It’s vital for a person with an addiction or substance abuse problem to get treatment as soon as possible to reduce the disease’s harmful psychological, physical, and social effects. If you think a loved one in your life is starting to develop an addiction to a harmful substance, getting them help right away could potentially save their life. To better recognize some of the most common early signs and symptoms of addiction to look for, continue reading.
The physical symptoms of addiction will vary depending on the substance the person with the addiction is using. However, people with an addiction typically exhibit a few physical symptoms. Such physical signs include bloodshot eyes, slurred speech, weight loss, sleeplessness, dilated pupils, skin discoloration, unusual body odor, and an overall disheveled appearance. It’s important to note that just because a person exhibits these physical symptoms doesn’t mean they necessarily have an addiction. They may be demonstrating the physical signs listed above for a number of reasons aside from a substance abuse addiction. As such, it’s important to look out for social and psychological symptoms as well.
Common social symptoms of addiction include secrecy, missing important events, allowing drugs or alcohol-related topics to dominate conversations, seeking out social situations where drugs and alcohol are present, and emotionally and mentally withdrawing from people.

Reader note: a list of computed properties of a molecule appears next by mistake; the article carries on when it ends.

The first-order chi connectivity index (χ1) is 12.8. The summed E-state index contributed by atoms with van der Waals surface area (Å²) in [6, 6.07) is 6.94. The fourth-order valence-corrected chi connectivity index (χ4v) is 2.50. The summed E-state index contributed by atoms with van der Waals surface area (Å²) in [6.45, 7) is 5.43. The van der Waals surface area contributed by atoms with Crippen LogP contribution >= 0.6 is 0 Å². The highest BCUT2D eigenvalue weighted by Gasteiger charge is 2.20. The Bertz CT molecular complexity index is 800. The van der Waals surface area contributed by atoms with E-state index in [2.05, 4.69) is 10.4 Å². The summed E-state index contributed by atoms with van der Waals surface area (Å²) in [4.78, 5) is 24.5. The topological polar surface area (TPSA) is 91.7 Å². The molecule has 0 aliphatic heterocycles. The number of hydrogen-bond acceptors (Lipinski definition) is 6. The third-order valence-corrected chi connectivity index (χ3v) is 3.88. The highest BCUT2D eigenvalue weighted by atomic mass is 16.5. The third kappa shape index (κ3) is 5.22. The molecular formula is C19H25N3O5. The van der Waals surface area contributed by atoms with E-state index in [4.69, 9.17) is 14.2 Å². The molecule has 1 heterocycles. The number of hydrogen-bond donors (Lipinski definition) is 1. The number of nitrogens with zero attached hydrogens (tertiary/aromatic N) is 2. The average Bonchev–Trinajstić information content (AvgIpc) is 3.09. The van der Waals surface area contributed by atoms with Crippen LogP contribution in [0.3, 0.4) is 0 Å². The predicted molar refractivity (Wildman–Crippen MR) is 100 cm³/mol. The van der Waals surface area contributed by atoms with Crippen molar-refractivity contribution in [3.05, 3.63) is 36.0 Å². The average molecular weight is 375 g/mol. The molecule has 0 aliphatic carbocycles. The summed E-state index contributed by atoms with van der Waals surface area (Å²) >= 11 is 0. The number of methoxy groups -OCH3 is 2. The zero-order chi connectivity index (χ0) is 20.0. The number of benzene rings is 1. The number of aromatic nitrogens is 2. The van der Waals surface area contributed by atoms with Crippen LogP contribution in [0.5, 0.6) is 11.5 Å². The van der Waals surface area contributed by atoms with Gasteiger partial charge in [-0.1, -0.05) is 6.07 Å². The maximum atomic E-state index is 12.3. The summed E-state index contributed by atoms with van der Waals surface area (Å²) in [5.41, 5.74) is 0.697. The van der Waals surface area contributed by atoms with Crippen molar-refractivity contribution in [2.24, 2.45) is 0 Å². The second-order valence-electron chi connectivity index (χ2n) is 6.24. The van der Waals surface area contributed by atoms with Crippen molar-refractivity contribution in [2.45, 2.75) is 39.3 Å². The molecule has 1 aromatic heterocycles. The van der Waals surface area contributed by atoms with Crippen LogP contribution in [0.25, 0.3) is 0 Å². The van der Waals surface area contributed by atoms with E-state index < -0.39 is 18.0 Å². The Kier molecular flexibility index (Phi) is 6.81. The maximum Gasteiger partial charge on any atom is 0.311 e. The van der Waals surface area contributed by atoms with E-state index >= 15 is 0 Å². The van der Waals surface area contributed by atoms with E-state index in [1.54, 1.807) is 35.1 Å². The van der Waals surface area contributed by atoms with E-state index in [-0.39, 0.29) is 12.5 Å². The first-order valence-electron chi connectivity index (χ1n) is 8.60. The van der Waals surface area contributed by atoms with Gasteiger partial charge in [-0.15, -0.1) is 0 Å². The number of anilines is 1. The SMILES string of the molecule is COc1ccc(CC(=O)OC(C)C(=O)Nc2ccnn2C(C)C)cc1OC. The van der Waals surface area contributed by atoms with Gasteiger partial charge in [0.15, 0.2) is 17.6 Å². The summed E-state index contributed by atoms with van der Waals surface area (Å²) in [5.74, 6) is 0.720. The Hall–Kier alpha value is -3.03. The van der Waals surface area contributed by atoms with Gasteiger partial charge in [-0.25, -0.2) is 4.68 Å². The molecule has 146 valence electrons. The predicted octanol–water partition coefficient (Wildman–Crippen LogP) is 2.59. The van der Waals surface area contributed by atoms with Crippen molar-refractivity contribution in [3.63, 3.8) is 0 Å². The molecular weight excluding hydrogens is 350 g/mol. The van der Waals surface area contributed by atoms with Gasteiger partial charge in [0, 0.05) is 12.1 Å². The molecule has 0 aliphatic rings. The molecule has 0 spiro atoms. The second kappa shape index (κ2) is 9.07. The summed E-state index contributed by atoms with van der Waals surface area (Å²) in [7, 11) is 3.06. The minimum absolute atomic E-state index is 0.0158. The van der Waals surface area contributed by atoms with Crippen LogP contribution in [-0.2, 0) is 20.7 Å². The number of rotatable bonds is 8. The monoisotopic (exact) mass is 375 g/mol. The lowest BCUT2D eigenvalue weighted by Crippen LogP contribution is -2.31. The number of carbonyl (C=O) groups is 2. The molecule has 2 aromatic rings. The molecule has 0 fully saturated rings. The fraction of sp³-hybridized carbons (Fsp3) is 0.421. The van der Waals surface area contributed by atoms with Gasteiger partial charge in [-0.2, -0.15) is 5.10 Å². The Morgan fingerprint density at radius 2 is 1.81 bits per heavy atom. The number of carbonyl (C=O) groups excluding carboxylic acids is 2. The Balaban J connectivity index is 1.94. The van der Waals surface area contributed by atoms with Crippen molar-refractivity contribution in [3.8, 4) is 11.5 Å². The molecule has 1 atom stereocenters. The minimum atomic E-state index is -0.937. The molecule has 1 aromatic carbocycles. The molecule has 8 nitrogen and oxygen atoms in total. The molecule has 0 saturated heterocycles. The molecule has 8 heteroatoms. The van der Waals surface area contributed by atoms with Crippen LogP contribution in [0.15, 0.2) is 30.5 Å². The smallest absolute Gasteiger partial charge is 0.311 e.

One of the most common early signs and symptoms of addiction to look for is social isolation. The socially isolating effects addiction can have is one of the reasons why the disease is so challenging to combat. If you notice someone is starting to sever ties with the people in their life who matter most to them, addiction to a harmful substance could be the cause.
Substance abuse can also have a large effect on the psychological state of a person with an addiction. Examples of psychological symptoms that someone with an addiction may begin to exhibit include turning to substance use to cope with problems or emotions or continuing to use a substance despite health problems or other consequences. Anxiousness, sudden mood swings, irritability, and personality changes are also psychological signs. If a person you know is displaying these changes, they may be developing an addiction to a harmful substance.